How many of you remember drive-in movie theaters, those places where we’d go in high school to catch a flick and hopefully make out? Did anyone sneak in a bag of burgers from the local hangout along with a six-pack of Little Kings? I hope I wasn’t the only one.
I found a DVD compilation with an intriguing theme – “Drive-in Cult Classics.” These were exploitation movies made in the 1970’s with B-list actors working on a D-movie budget. Confusing plots, unintentionally funny dialogue and wooden acting abounded in such forgotten classics as “The Stepmother,” “The Sister-in-Law,” “Pick-up,” “The Teacher,” “Malibu High” and “Abbott and Costello Meet the Pope.” I made up that last one, but you get the idea.
The advertising slogans were just as cheesy, promising something lurid to get your attention and the price of a ticket.
“She worked her way through the faculty lounge one teacher at a time.”
“She corrupted the youthful morality of an entire school!”
“They kept it all in the family.”
“She forced her husband’s son to commit the ultimate sin!”
Most of these were usually the third feature at the drive-in. The operators probably figured that if anyone was still there at two a.m., they weren’t watching the action on the screen anyway. I hope I wasn’t the only one.
These productions definitely skimped on writing and directing talent. One of them attempted to be a Hitchcock-like suspense thriller about a compulsive killer. It was never explained why this guy killed people but midway through, one of the actresses strolled across the screen topless for no reason. It might not have propelled the plot, but it was the most entertaining part of the movie. It made me think of some of the erotic books I’ve read – when you’re out of ideas, show the characters having sex. Who’ll know the difference?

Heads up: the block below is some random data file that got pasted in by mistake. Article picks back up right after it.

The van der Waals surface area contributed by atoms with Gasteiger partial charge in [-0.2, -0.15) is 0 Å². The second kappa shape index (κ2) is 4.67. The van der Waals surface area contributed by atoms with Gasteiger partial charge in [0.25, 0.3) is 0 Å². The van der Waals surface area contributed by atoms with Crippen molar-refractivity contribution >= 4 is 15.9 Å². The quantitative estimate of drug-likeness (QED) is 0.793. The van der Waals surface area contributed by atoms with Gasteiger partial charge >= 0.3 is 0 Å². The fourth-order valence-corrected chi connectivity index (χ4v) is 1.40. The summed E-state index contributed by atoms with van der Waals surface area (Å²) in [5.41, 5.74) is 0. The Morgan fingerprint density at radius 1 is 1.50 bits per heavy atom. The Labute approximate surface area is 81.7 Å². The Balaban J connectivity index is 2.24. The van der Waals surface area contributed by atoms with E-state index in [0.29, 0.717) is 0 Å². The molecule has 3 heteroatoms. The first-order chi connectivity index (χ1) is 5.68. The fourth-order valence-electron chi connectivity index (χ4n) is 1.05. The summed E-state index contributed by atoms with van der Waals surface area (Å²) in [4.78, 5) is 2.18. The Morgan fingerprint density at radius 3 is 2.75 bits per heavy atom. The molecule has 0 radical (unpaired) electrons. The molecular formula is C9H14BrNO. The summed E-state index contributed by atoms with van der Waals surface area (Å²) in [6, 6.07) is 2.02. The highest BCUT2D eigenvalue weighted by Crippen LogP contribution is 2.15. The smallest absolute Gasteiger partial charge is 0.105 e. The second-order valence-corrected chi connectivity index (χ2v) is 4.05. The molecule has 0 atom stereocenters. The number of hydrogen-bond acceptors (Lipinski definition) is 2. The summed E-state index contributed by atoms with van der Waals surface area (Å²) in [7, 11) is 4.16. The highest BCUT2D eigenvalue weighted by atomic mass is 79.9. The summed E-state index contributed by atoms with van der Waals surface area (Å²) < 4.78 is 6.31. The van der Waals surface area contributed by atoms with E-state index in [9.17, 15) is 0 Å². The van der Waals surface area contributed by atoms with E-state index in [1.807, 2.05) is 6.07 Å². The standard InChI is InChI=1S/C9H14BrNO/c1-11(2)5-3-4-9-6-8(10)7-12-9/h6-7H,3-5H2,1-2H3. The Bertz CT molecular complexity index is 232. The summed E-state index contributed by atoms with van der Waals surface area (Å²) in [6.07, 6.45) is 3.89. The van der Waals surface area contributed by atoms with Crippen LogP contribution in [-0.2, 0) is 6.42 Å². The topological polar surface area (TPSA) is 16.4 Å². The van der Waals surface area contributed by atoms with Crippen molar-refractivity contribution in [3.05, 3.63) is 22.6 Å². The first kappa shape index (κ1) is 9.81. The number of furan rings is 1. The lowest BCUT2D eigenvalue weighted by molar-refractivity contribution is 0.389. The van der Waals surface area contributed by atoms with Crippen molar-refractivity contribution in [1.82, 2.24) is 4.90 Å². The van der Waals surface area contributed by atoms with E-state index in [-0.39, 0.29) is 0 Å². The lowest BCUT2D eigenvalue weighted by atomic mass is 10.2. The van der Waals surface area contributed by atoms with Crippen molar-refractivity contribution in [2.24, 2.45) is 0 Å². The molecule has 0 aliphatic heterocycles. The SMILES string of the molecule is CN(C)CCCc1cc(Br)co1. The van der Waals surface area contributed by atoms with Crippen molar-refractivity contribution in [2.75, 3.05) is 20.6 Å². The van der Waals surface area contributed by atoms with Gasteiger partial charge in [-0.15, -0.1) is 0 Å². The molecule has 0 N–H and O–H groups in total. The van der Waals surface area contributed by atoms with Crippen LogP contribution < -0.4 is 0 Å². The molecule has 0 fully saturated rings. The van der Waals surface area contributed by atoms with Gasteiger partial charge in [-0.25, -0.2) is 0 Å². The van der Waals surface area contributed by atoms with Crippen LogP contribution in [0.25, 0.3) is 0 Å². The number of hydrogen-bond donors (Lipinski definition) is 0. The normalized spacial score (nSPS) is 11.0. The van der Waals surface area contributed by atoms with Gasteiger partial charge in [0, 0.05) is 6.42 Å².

One of the cable movie channels has been running the 1950’s camp classics of legendary producer/director Roger Corman. Corman boasted that he made those black-and-white cheapies for a few thousand bucks and a free lunch for the cast and crew. Looking at them today you can appreciate his style, where he made something out of nothing in several days. These drive-in flicks don’t have the same bragging rights.
They didn’t contain graphic violence but nudity and sex were everywhere. Unfortunately, some of them were so bad that even the sex scenes were boring. One encounter showed the woman in the buff but the guy never took off his pants or shoes. Realistic, huh? And the looks of rapture on the actor’s faces! I’ve seen mannequins that expressed more emotion.
Films like these actually serve as a time capsule of the free love generation. Fluffy hair styles, drug use, outlandish clothes that we’re embarrassed to admit that we wore, and gratuitous sex reflected the culture of the time. It also pointed out the change in the entertainment industry, when movies had lost the strict confines of the rating system and anything went. Sadly for these films, that included good storytelling.
As a footnote, “The Teacher” tried to boost its street cred with this advertising line – “Featuring Jay North, TV’s ‘Dennis the Menace’ all grown up!”
“Golly, Mr. Wilson, I’m sorry!”
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Tim Smith is an award-winning, bestselling author whose books range from romantic mystery/thrillers to contemporary erotic romance. His website is www.timsmithauthor.com.